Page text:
When we’re in our prime, this process happens seamlessly, but as we get older, autophagy slows down, similar to other processes, such as hormone production. This means our bodies are no longer as effective at getting rid and replacing all the damaged cell components, which is partly why we start to show signs of aging-both in terms of how we look and the effectiveness of our organs. Think back to our analogy at the start of the article: some of the ‘rubbish’ can simply hang around too long and that can cause all sorts of problems, as we need to make way for shiny, new cells.
How can we help induce autophagy?
The good news is there are ways to induce autophagy again, even once it slows down as we age.
“Autophagy-or the body’s in-built cellular waste removal system slows down the rate at which we age. But everyone can activate autophagy by periods of fasting” says Oxford University Emeritus Professor of Physiology Denis Noble, Co-Founder of The Oxford Longevity Project. Some people choose intermittent fasting, where they eat for shorter windows of time during the day. Fasting and having one meal a day can activate autophagy- and help our bodies regenerate new cells.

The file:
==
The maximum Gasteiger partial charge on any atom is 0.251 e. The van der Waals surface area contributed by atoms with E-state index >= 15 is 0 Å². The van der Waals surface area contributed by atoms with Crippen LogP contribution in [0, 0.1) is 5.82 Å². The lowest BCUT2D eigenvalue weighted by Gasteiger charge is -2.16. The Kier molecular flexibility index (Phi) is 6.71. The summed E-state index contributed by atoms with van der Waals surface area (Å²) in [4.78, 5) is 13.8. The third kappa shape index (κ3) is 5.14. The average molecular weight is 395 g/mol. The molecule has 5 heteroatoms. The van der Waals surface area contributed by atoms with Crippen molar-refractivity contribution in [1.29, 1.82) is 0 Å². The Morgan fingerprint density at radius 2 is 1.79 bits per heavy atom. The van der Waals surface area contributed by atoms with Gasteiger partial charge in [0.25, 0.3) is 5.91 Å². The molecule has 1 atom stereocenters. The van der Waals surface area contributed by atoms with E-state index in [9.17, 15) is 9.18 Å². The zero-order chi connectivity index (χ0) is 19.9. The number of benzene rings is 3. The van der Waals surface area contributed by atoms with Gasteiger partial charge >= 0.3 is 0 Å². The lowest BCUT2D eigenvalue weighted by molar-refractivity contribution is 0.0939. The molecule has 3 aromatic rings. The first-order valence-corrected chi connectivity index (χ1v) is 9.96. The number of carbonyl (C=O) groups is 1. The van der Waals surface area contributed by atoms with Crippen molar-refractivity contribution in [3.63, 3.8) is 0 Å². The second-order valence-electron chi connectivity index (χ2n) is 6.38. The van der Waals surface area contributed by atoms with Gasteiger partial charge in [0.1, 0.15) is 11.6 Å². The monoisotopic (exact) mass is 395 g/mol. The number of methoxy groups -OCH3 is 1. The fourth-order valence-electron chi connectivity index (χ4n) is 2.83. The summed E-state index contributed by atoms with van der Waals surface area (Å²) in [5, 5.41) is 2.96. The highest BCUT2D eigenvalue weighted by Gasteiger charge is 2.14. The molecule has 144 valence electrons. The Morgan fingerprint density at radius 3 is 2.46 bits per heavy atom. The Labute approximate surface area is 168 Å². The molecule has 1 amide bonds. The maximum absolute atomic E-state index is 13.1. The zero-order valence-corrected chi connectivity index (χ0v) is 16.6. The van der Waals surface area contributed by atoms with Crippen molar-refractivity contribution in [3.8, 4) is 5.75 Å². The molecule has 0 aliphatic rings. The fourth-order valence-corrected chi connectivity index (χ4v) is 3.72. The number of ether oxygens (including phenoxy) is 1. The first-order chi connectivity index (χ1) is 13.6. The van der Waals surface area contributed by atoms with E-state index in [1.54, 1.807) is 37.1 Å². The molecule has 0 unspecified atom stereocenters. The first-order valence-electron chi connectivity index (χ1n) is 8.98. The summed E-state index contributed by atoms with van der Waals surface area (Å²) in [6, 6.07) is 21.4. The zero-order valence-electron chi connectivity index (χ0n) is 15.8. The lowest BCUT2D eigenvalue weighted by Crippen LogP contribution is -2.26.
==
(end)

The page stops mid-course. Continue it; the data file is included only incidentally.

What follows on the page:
However, Professor Abhinav Diwan, an ObGyn and autophagy expert at Washington University in St Louis, USA, advises this is much better suited to men than women. Women are built for reproduction so when food appears to be scarce when we eat one meal a day, the body can shut down fertility since it perceives resources are too scarce to bring a baby into the world. It is also not appropriate for hypothyroid patients. Fasting has lots of benefits but it is not a one-size-fits-all answer, especially for women. And, of course, lots of people don’t want to go without food.
The good news is, there’s an even easier way to activate autophagy – and that’s to make sure you get enough sleep. “Most people don’t want to go without food and fasting isn’t recommended for everybody. Instead, the simple solution is to get more sleep-because when we sleep, we are also fasting! And this can induce autophagy,” explains Professor Noble.